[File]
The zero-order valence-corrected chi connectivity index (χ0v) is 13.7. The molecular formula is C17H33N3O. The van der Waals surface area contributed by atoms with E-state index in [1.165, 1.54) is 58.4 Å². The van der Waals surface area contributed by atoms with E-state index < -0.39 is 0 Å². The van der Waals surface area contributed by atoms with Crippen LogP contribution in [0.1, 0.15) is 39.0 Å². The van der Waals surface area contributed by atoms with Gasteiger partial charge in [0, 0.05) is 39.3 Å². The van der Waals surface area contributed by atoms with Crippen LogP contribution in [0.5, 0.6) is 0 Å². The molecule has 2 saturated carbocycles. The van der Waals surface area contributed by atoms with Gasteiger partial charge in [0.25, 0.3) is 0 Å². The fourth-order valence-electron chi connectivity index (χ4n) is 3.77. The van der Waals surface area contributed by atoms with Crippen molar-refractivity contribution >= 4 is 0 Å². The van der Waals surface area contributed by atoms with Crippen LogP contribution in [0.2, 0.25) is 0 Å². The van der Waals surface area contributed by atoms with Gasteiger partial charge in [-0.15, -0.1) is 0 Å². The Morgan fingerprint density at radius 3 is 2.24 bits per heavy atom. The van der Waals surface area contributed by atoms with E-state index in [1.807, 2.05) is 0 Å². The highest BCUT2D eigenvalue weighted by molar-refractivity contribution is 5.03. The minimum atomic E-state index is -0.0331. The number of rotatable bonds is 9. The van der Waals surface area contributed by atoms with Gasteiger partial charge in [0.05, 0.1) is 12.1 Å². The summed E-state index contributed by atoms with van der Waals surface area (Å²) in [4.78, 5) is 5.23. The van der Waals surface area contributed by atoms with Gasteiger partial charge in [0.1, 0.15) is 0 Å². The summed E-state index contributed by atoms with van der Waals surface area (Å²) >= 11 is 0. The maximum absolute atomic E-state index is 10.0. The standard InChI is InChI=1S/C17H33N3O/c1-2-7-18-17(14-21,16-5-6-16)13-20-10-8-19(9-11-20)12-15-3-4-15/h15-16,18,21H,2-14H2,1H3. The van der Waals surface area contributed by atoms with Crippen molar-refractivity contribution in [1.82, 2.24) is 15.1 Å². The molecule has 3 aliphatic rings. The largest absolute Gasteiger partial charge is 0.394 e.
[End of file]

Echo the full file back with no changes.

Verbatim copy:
The zero-order valence-corrected chi connectivity index (χ0v) is 13.7. The molecular formula is C17H33N3O. The van der Waals surface area contributed by atoms with E-state index in [1.165, 1.54) is 58.4 Å². The van der Waals surface area contributed by atoms with E-state index < -0.39 is 0 Å². The van der Waals surface area contributed by atoms with Crippen LogP contribution in [0.1, 0.15) is 39.0 Å². The van der Waals surface area contributed by atoms with Gasteiger partial charge in [0, 0.05) is 39.3 Å². The van der Waals surface area contributed by atoms with Crippen LogP contribution in [0.5, 0.6) is 0 Å². The molecule has 2 saturated carbocycles. The van der Waals surface area contributed by atoms with Gasteiger partial charge in [0.25, 0.3) is 0 Å². The fourth-order valence-electron chi connectivity index (χ4n) is 3.77. The van der Waals surface area contributed by atoms with Crippen molar-refractivity contribution >= 4 is 0 Å². The van der Waals surface area contributed by atoms with Crippen LogP contribution in [0.2, 0.25) is 0 Å². The van der Waals surface area contributed by atoms with Gasteiger partial charge in [-0.15, -0.1) is 0 Å². The Morgan fingerprint density at radius 3 is 2.24 bits per heavy atom. The van der Waals surface area contributed by atoms with E-state index in [1.807, 2.05) is 0 Å². The highest BCUT2D eigenvalue weighted by molar-refractivity contribution is 5.03. The minimum atomic E-state index is -0.0331. The number of rotatable bonds is 9. The van der Waals surface area contributed by atoms with Gasteiger partial charge in [0.05, 0.1) is 12.1 Å². The summed E-state index contributed by atoms with van der Waals surface area (Å²) in [4.78, 5) is 5.23. The van der Waals surface area contributed by atoms with Gasteiger partial charge in [0.1, 0.15) is 0 Å². The summed E-state index contributed by atoms with van der Waals surface area (Å²) >= 11 is 0. The maximum absolute atomic E-state index is 10.0. The standard InChI is InChI=1S/C17H33N3O/c1-2-7-18-17(14-21,16-5-6-16)13-20-10-8-19(9-11-20)12-15-3-4-15/h15-16,18,21H,2-14H2,1H3. The van der Waals surface area contributed by atoms with Crippen molar-refractivity contribution in [1.82, 2.24) is 15.1 Å². The molecule has 3 aliphatic rings. The largest absolute Gasteiger partial charge is 0.394 e.